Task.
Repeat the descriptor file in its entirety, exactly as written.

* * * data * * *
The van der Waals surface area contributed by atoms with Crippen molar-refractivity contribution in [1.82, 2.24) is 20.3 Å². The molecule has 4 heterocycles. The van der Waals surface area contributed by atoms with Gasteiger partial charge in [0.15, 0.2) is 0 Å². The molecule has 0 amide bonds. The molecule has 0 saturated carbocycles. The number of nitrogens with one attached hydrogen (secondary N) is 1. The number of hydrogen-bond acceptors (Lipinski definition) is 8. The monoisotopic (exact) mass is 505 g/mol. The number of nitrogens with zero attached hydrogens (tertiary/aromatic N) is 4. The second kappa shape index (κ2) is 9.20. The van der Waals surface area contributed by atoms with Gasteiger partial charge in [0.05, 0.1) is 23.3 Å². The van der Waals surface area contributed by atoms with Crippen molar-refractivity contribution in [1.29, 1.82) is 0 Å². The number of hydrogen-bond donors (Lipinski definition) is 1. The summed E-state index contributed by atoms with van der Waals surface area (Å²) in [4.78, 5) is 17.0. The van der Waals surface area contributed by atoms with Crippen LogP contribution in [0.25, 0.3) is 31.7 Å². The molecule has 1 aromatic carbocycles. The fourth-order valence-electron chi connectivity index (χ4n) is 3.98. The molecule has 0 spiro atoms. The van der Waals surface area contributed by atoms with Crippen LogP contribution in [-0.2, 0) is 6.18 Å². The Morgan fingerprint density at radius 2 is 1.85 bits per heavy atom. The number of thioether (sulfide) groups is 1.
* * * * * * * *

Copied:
The van der Waals surface area contributed by atoms with Crippen molar-refractivity contribution in [1.82, 2.24) is 20.3 Å². The molecule has 4 heterocycles. The van der Waals surface area contributed by atoms with Gasteiger partial charge in [0.15, 0.2) is 0 Å². The molecule has 0 amide bonds. The molecule has 0 saturated carbocycles. The number of nitrogens with one attached hydrogen (secondary N) is 1. The number of hydrogen-bond acceptors (Lipinski definition) is 8. The monoisotopic (exact) mass is 505 g/mol. The number of nitrogens with zero attached hydrogens (tertiary/aromatic N) is 4. The second kappa shape index (κ2) is 9.20. The van der Waals surface area contributed by atoms with Gasteiger partial charge in [0.05, 0.1) is 23.3 Å². The van der Waals surface area contributed by atoms with Crippen molar-refractivity contribution in [1.29, 1.82) is 0 Å². The number of hydrogen-bond donors (Lipinski definition) is 1. The summed E-state index contributed by atoms with van der Waals surface area (Å²) in [4.78, 5) is 17.0. The van der Waals surface area contributed by atoms with Crippen LogP contribution in [0.25, 0.3) is 31.7 Å². The molecule has 1 aromatic carbocycles. The fourth-order valence-electron chi connectivity index (χ4n) is 3.98. The molecule has 0 spiro atoms. The van der Waals surface area contributed by atoms with Crippen LogP contribution in [-0.2, 0) is 6.18 Å². The Morgan fingerprint density at radius 2 is 1.85 bits per heavy atom. The number of thioether (sulfide) groups is 1.